Friday, July 23, 2010

Becoming Larger Than Life: Public Speaking as an Author

To say there is no ego in a person who does public speaking regularly would be a false statement. But for those of us who only speak from time to time, when you see a speaker who can walk out in a room of 30 people or a auditorium of 3000 and "own the room", it really is an amazing transformation. To imagine how  you could ever be that much larger than life is mind boggling.

In many ways, when you step out to talk to a group of people, you do become larger than life. That is because you are doing the impossible. You are having a conversation with dozens of people all at once. Whether you feel like you are having that conversation or not isn't important. If your talk is not interactive, you may not know the dialog is happening. But in the minds of every single individual in that hall, they are interacting with you. What you are saying is getting down inside of them and they are reacting to it. But even more than what you are saying, how you are saying it is having an even bigger impact.

So, are there things you can do to become larger than life? There are some ways of behaving in front of a crowd that differ from daily life. You will develop a stage persona that is different from your daily personality. Does that make you a phony? No. Both of the personalities are you. It is just a different you when you relate to a group than to people one on one. It seems strange because that form of you only comes out on stage. But it isn't a Dr. Jekyll, Mr. Hyde thing. Just as you speak to a child differently than an adult, you will develop a way of talking to a group that differs from speaking to an individual.

Part of becoming larger than life is learning to "own the room". This may sound strange, but it works when you are about to speak. Owning the room means when you step out in front of that crowd, they are no longer some random group of people, they are YOUR people. They are there to listen to you and what you say is of value to them. If you had any ego problems before you stepped out in front of that audience, check that ego problem at the door.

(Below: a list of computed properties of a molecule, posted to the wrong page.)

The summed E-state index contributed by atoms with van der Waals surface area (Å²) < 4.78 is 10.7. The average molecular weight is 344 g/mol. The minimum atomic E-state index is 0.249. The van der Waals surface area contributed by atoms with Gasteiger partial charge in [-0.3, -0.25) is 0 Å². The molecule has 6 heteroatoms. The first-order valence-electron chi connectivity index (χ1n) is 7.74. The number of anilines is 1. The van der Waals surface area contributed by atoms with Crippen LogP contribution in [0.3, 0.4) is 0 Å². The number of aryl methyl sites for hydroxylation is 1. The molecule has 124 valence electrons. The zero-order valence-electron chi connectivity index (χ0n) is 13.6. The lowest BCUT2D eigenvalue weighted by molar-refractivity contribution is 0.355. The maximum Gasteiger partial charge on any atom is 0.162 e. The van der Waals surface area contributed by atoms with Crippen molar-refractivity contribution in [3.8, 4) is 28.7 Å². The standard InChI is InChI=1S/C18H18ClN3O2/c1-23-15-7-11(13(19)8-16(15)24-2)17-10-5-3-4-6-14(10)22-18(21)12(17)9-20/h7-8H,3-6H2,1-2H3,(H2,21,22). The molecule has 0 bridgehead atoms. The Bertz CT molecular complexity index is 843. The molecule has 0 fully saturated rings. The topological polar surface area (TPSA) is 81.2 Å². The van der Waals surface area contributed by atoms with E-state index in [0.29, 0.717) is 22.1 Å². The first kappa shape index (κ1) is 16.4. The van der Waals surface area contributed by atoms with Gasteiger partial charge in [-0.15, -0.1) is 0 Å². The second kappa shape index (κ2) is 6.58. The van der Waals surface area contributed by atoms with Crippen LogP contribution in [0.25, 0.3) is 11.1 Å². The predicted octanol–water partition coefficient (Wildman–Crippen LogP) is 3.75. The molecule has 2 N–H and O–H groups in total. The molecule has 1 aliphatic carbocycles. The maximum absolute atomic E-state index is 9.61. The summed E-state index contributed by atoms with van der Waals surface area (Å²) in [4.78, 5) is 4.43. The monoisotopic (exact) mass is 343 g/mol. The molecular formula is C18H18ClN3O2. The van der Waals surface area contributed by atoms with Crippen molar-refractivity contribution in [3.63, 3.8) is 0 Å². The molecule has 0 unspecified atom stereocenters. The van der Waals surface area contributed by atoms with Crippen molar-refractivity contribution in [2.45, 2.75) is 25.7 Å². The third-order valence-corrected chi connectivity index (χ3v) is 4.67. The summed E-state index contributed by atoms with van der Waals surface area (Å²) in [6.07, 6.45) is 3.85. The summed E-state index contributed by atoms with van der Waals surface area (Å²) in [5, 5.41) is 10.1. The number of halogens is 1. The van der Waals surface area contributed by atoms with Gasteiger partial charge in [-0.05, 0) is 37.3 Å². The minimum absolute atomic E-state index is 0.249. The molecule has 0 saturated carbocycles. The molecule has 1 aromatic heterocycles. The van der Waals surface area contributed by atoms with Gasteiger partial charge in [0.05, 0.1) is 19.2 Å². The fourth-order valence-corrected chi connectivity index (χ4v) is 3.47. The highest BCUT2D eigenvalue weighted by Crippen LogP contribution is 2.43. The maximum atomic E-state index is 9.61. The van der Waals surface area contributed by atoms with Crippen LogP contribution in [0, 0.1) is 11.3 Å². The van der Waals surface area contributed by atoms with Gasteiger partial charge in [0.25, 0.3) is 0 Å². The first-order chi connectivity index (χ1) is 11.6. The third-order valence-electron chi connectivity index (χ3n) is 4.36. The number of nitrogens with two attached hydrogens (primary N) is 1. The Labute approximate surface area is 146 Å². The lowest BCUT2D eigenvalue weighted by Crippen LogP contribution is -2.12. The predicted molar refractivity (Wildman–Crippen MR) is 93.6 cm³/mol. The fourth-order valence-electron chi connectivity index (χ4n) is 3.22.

You must assume that you are adored when you speak to a group of people. This doesn't mean you strut about like God's gift to the world. But it does mean that you recognize that your value to this group is as a speaker and that your services are wanted and needed here. The only way you will be an effective public speaker is if you own the room. Treat that room like it was your home and these people came here just because being with you is just that great. If you step out there with that attitude, the audience will buy into your attitude and they will give you the room and be glad you took it over.

It can be a bit strange if you watch yourself become larger than life. But you can be humble about it and just recognize it is part of the craft of becoming a great public speaker. If being good at this art means owning rooms and becoming bigger for an hour or so, well then why deny the world that experience? Enjoy it and let others enjoy it also.


  1. You left out an organization that promotes and teaches the skills of public speaking and is one of the best in the business at it.
    I am. of course, speaking of Toastmasters International.
    I highly recommend this organization and would suggest anyone who needs to learn the skills involved in public speaking should look up this group on the internet machine and find a local chapter. There is likely one just about anyplace you live here in the USA.

    Trust me when I say it ain't a cakewalk getting up in front of a group of strangers and spouting stuff, and yet Toastmasters International can make even the most timid person capable of speaking in front of people.

    Another great organization that teaches stage skills and presentation skills, (an integral part of any public speech), is the International Brotherhood of Magicians (IBM). Speaking on stage is only the first part of the battle, but being entertaining as well completes the attack and makes you a skilled and sought-after speaker.

    Combine the skills learned from both organizations and you have the recipe for being a most accomplished speaker and presenter.

  2. Great blog and so true. Your attitude to life determines how anyone meets and perceives you. Nowhere is it more important than when I address a small group, workshop or large conference hall. My favourite presenter at the moment is Michael Neil. He's scruffy, an ex-actor and has a way of being intimate with a large audience. Very relaxed and uses his voice to great effect when telling stories.

    I'm writing a book 'Grow Old, Be Happy' and will build a presentation and coaching business on it's published back. So I'm always looking out for tips. Thank you for this blog. I enjoyed and it will go into my 'presentation' information file.


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